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Artist Talk: Raising the Temperature Art in Environmental Reactions at Queens Museum

Tomorrow at the Queens Museum, check out an artist talk with a panel including Miya Ando, whose piece “Obon Hudson River’ is a site specific art installation in the New York Panorama room at the Queens Museum. The piece consists of 1000 Bodhi (Ficus Religiosa) skeleton leaves painted with phosphorescence. The leaves absorb light and emit a soft blue glow. The piece is part of an exhibition on view now through March 3. The talk coincides with the Raising the Temperature  Art in Environmental Reactions exhibition, which closes March 3rd.


3:30-4:40 pm   Artists in conversation, moderated by curator Luchia Meihua Lee.  Artists: Miya Ando, Todd Gavin, Kay Lin, Pey Chwen Lin, Jeremiah Teipen, Sarah Walko, Hai Zhang – The artists will explain their response to the Environmental issue and also present more work images.

Raising the Temperature  Art in Environmental Reactions

Curator: Luchia Meihua Lee


Raising the Temperature addresses contemporary artistic response to observed anthropogenic challenges to the environment. No one is external to the social and cultural context of life. The environmental crisis is the result of decades of commitment to the priority of material value to the exclusion of cultural change and sustainability. Human survival demands a reconfiguration of lifestyle in the context of a re-estimation of global values in Eco-preference. The words Raising the Temperature are a metaphor for this issue which is the responsibility of us all.

Raising the Temperature comprises nine artists working in various media who search for a new vantage on this urgent and critical subject. The perspective is aesthetic, not aggressively political. Scientific alarms have been filtered through artistic sensibilities. The works presented here comment on our changing relationship to the world we inhabit, or discuss the conditions and consequences of our urban life and its toll on the planet.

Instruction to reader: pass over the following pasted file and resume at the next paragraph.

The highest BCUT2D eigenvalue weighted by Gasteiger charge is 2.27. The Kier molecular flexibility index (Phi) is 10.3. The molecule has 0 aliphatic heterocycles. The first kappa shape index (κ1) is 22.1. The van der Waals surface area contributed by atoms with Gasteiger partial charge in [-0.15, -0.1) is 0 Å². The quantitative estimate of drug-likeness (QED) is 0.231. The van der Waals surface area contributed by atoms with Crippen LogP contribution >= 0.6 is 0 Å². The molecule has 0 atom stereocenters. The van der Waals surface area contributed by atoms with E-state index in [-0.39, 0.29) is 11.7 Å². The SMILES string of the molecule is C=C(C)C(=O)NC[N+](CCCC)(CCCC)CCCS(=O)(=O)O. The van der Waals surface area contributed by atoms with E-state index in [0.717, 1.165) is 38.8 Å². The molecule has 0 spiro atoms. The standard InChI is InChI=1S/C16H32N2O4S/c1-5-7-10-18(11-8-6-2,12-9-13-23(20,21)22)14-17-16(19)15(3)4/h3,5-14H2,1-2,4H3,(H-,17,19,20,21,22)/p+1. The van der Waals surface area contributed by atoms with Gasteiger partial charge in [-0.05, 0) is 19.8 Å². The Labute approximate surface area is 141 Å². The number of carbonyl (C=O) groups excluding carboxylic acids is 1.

In this exhibit, artists Jeremiah Teipen, Pey Chwen Lin, Xi Fei, and Hai Zhang respond to technological change in our society that reinforces behaviors contributing to the environmental crisis. They are followed in transition by Todd Gavin. In contrast, Marlene Tseng Yu, Sarah Walko, Miya Ando and Kay Lin share a more romantic or intimate approach.

Jeremiah Teipen transplants information abused in cyber space to his artwork and mimics the busy city we inhabit. Pey Chwen Lin uses the Eve Clone series to criticize the dehumanizing effects of technology. Xi Fei comments on the Darwinian nature of Manhattan life. His work indicts not technology itself but the political system that fails to evaluate its consequences. Hai Zhang’sphotographs of Chinese constructions sites underline the anarchic quality of this fevered building boom.

Todd Gavin’s mixed-media wall-mounted piece uses coal, charcoal, and oil on cement mortar to discuss the multivalent role of Carbon. Marlene Tseng Yu reacted to melting glaciers with black and white, abstract, acrylic paintings in her series Ice Cracking, while Sarah Walko reassembles natural and man-made materials to create magical assemblages suggesting that we have behaved like commanders of the biosphere. Miya Ando’s Shimenawa Sora and Obon recall an ancient Japanese respect for nature and the ancestors, and underlines our devaluation of nature.Kay Lin’s Sun, Air, Water – Balloon refers both to restraint and to the solidarity that will lift us to a better land.

Ecology is the science of the relationship between the organism and its environments; harmony with our ecosystem requires a partnership between human culture and the physical conditions of life. Raising the Temperature is an attempt to address the link between artistic practice and the environment These artists question fundamental assumptions and their implications. A new economics and environmentalism has crossed the globe with dizzying rapidity, as fast as glaciers melt and forests disappear. Reluctant concern about this urgency will proliferate internationally and generate measures that may be possible and even meaningful. However, it is crucial to address the violence imposed by transnationals. We hope that this exhibit offers insight into an understanding of the relation between art and the environmental crisis.

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